Copy and paste the following paragraphs into a blank Word document, and then save the document with the name Styles. I'm simply trying to give you some text to work with and it doesn't matter what the text says.
- Highlight the text below between the following marks *****.
- Hold down the Ctrl key and type c.
- Open a Word document.
- Hold down the Ctrl key and type v. The text appears in your document.
- Save your document under the name Styles.
******Apply the Body Text style to all of the text.
If an Irish immigrant’s dreams include leading the hard, humble life of a farmer, then William C. McKee’s life is a roaring success. William starts life in Ireland. His birth is sometime in 1812. He marries in his early twenties to Susana (or Susannah) Gilmore—probably in 1834. William and Susana have two children in Ireland. Margaret is born in January of 1835, and the Mary Jane is born in Port Norris, County Armagh, Ireland on 11 May 1837. Shortly after Mary Jane’s birth, the family grabs toddler Margaret’s hand, bundles up Mary Jane, and sets sail for America.The family lives in New York City for a few years. The birth of Sarah—their third child—places the family in New York City as late as 1841. While in New York, William and Susana appear to lose their oldest child Margaret. Next, a land patent places the William McKee family on their Randolph County, Illinois farm by 1842.While living on the farm, William and Susana have three more children, including William—their only son. In the course of life unfolding on the family farm in Illinois, William and Susana experience a joy that only parents can know. They watch their children grow and they give their older daughters away to happy, prosperous marriages.As the life of William McKee begins to fade, he has only his wife, son, and youngest daughter at home. William appears with his family on the 1870 census but is gone by the 1880 census. The logical assumption is that he dies. William is buried in the Union Presbyterian Cemetery in Randolph County.When contrasted with the sometimes dramatic and often loss-filled lives of his siblings, William’s life seems to be one of tranquility and modest prosperity. In spite of the turbulent times in which he lives, he appears to live out a life that must have been close to his immigrant dreams.******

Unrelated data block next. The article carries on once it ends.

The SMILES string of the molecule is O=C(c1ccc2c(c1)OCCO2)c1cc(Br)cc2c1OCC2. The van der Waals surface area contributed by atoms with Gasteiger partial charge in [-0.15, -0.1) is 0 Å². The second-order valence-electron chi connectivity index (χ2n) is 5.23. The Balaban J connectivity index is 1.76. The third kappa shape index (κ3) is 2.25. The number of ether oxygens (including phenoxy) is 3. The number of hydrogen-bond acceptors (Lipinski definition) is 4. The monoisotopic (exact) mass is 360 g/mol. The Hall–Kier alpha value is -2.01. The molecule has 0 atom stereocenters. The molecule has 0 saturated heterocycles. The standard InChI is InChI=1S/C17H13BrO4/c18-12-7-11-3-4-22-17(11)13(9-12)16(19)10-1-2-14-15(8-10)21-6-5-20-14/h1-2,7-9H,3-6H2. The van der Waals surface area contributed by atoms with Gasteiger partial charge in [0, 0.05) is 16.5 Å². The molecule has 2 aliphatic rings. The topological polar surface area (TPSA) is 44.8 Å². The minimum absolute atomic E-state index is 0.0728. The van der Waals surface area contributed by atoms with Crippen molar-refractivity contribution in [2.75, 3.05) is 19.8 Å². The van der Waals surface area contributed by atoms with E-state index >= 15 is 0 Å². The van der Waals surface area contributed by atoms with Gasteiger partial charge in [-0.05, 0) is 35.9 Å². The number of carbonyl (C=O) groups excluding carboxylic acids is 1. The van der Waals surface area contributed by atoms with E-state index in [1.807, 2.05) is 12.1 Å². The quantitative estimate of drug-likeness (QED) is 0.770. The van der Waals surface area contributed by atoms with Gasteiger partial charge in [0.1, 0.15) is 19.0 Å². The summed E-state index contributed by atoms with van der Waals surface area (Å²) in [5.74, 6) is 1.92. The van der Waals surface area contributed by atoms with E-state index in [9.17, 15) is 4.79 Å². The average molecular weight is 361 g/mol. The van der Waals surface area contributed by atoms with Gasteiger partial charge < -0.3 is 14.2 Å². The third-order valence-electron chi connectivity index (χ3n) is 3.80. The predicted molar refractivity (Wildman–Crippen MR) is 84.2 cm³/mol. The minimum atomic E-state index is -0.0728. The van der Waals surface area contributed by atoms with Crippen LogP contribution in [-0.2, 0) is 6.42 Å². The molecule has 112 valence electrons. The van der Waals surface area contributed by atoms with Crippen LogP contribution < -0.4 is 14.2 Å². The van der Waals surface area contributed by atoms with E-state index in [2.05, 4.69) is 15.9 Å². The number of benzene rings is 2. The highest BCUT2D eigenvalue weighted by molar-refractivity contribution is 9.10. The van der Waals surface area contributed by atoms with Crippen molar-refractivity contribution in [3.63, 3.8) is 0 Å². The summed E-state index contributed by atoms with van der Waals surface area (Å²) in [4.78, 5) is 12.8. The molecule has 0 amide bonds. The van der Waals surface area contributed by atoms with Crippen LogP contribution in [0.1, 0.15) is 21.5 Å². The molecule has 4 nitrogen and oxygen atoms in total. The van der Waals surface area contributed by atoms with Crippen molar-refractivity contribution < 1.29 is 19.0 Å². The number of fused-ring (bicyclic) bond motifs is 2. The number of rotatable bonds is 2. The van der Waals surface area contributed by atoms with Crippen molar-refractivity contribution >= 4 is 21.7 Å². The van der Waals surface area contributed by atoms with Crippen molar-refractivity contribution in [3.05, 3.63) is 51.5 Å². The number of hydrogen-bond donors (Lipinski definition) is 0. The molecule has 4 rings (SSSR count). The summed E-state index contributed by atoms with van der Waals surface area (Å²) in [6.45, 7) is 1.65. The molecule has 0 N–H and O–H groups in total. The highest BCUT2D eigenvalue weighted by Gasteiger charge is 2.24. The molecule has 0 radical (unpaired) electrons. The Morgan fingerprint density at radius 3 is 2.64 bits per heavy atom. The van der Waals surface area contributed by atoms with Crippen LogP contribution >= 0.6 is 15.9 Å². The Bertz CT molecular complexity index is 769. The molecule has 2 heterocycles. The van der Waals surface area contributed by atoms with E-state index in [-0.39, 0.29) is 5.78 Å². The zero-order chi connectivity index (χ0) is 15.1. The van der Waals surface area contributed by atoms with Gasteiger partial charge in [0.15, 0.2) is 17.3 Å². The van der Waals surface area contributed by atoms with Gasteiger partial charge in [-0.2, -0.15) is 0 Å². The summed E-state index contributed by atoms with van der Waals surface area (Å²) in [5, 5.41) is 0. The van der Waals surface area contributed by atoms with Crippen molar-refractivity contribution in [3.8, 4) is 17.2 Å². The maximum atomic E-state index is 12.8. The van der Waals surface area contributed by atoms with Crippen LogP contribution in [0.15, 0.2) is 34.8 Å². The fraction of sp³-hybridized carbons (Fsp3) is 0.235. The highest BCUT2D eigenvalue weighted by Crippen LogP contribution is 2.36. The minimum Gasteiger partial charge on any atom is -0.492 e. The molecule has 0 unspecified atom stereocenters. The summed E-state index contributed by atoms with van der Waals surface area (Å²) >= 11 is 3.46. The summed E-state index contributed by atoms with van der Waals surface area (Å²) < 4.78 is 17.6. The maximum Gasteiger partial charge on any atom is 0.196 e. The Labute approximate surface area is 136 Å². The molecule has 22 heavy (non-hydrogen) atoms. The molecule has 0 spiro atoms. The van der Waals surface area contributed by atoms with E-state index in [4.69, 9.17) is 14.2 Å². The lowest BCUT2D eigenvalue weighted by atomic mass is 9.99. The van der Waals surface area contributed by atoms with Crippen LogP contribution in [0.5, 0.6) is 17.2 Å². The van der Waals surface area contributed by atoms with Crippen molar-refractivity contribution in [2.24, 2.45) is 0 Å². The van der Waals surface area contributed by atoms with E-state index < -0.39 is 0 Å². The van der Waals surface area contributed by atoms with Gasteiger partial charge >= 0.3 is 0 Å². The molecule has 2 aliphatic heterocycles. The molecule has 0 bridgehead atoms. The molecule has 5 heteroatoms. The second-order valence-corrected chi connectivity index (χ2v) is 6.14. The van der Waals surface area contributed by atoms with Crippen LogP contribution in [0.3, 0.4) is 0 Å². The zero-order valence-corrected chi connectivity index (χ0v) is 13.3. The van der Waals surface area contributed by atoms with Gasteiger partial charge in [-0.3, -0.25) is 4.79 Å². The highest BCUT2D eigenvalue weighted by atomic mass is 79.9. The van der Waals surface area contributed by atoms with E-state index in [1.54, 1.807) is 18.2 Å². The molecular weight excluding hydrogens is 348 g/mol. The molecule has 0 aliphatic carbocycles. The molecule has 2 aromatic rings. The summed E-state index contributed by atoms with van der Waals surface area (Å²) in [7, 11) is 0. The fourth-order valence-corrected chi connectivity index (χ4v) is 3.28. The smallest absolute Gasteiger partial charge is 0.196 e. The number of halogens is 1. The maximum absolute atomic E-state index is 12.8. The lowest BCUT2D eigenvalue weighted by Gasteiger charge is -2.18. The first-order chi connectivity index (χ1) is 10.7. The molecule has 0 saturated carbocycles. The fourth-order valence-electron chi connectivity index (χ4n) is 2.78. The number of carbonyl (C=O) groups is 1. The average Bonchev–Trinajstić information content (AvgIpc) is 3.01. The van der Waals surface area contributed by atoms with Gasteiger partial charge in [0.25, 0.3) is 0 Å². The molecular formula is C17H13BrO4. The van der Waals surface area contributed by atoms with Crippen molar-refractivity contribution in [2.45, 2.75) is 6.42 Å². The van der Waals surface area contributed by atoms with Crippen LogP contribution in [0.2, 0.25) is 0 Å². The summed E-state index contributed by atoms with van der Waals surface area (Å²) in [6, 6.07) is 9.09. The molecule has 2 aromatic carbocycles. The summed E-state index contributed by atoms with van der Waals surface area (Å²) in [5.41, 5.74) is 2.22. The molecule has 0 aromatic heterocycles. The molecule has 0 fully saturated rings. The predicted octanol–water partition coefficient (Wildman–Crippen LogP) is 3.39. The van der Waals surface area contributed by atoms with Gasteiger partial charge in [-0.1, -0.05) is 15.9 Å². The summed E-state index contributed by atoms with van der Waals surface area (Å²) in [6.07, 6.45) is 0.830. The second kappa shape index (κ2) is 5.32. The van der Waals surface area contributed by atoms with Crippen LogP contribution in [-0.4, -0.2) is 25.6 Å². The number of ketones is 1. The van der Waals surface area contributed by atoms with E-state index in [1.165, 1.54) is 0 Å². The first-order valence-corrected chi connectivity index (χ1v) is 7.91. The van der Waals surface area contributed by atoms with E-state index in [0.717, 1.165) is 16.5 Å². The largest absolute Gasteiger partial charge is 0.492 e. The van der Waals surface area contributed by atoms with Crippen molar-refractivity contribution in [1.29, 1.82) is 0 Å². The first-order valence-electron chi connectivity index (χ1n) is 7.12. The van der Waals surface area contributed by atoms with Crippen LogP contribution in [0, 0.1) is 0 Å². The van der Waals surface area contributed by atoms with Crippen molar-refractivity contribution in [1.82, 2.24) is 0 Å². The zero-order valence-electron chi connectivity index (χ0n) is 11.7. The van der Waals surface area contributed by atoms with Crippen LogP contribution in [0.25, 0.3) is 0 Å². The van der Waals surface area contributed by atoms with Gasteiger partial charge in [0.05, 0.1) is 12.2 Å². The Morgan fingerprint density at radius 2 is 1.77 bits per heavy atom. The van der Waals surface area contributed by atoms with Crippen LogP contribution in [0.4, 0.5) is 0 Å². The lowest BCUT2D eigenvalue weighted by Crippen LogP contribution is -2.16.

- Display all style (see the post A Style for Every Season in you need help).
- Click anywhere in your document, and select all text in your document (Ctrl + A).
- Select Body Text from the style list. The Body Text style is applied to all text in your document.
Change the font for the style (a global change).
- Right click the Body Text style in the style list. A pop up menu appears.
- Select Modify. The Modify Style dialog appears.
- Select a new font from the font field, and then click OK.
You’ve just made a global change; that is, you changed the font for every instance where the Body Text style is applied. You can also make a local change.
Change the font and color for one paragraph (a local change).
- Triple click the last paragraph to select the text, or just highlight the text to select it.
- Display the Font dialog box. In Word 2003, select Format, and then Font from the menu. In Word 2007/2010, click the Home tab, and then click the arrow in the lower right of the group box.
- Pick a new font in the Font field, pick a color in the Color field, and then click OK. The font and color of the text of only the selected paragraph change.
Notes: You can make the same local changes using the buttons and fields above your document. To remove the changes, select the paragraph again, hold down the Ctrl key, and press the spacebar once and then type the letter q. Your text is returned to the Body Text style.
Grrrrr...I'm trying to beat the clock...Google is doing maintenance and I can't upload images. These instructions are pretty easy so I'm going to post them without images. If you get lost, post a comment and I'll post the images or answer questions.
The big thing I want from this post is for you to see what happens when you make a global change or a local change. Having a clear understanding of how the changes are made is important for later discussions.